To enquire about this item please enter your details below and we will contact you shortly.

(Your details will not be shared with any third parties)

Tick the box below if you would like to receive the Armoury of St James's Bulletin - a quarterly e-newsletter that showcases an exclusive selection of the latest military antiques offered at our premises in Piccadilly Arcade.

This question is for testing whether you are a human visitor and to prevent automated spam submissions.
Enter the characters shown in the image.
Madras Light Cavalry - Miniature Portrait of Captain Thomas Martin
Hover over image to zoom, click to expand.

Madras Light Cavalry - Miniature Portrait of Captain Thomas Martin

Measurements: Portrait height: 6.4cm (2.5in)



Provenance: By descent to Major-General J.M.W. Martin, C.B., C.B.E (1902-1986)


Oval miniature portrait of Captain Thomas Martin in the uniform of the 5th Madras Cavalry (as detailed under the regulations of 7 July 1801), attributed to Frederick Buck, circa 1800; together with an associated oval miniature painting of a southern Indian stronghold, and an Indian cornelian seal matrix engraved with regimental insignia of the 19th Light Dragoons.


Thomas Martin was the scion of an Anglo-Irish ascendancy family with landed interests in Co. Cork.  O'Byrne's ‘Naval Biographical Dictionary’ in the entry for Martin’s brother, Commander William Martin, R.N., who served at Trafalgar, states that their father was ‘Thos. Martin, Esq., of Springmount, co. Cork’ ... ‘a Magistrate and the Commander of a corps of Yeomanry, [that] rendered good service in the rebellion of 1798’, adding also ‘One of [Commander Martin’s] brothers, an officer in the 19th Light Dragoons, was for a long time employed in India as Aide-de-Camp to Lord Lake.’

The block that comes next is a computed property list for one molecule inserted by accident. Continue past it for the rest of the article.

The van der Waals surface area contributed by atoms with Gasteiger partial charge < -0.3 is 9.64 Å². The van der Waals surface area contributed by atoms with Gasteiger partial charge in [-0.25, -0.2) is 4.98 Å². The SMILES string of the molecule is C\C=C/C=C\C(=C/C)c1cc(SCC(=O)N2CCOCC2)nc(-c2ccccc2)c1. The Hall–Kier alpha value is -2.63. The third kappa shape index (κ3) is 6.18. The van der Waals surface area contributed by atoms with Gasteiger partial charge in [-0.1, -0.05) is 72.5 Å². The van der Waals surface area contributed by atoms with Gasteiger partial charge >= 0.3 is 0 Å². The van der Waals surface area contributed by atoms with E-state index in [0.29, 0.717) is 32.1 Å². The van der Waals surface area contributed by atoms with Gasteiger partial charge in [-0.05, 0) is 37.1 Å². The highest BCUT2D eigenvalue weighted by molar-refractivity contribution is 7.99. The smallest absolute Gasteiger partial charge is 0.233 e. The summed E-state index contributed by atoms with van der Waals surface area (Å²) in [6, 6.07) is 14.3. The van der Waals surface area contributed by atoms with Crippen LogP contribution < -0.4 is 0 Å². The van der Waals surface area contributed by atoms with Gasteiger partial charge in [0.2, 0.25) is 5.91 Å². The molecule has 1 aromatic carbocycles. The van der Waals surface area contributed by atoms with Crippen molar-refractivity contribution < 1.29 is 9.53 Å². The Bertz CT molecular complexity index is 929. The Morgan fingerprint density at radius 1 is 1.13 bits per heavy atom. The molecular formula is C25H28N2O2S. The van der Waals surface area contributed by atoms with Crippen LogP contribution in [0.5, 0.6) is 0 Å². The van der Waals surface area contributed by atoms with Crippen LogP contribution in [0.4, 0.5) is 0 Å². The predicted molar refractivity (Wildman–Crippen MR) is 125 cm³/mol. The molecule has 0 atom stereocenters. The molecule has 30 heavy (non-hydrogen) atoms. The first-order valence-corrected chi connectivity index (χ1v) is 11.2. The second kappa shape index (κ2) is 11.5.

It seems probable that this portrait miniature was painted around this time by the miniaturist Frederick Buck (1771-1839). It certainly bears the rather hot colouring, which is recognised as an unmistakable characteristic of his work. Buck, like Martin, was a native of Cork, and after studying at the Dublin Society Schools the artist returned to Cork and set up shop at Fen’s Quay and later at Buckingham Square. With the onset of the wars with France, Cork’s importance as a port of embarkation increased, supplying Buck with a constant stream of naval and military officers seeking his services. Indeed it is said that at the height of the Peninsular War, he kept a supply of painted ivories to which he added the heads and regimental facings as required in order to keep up with demand.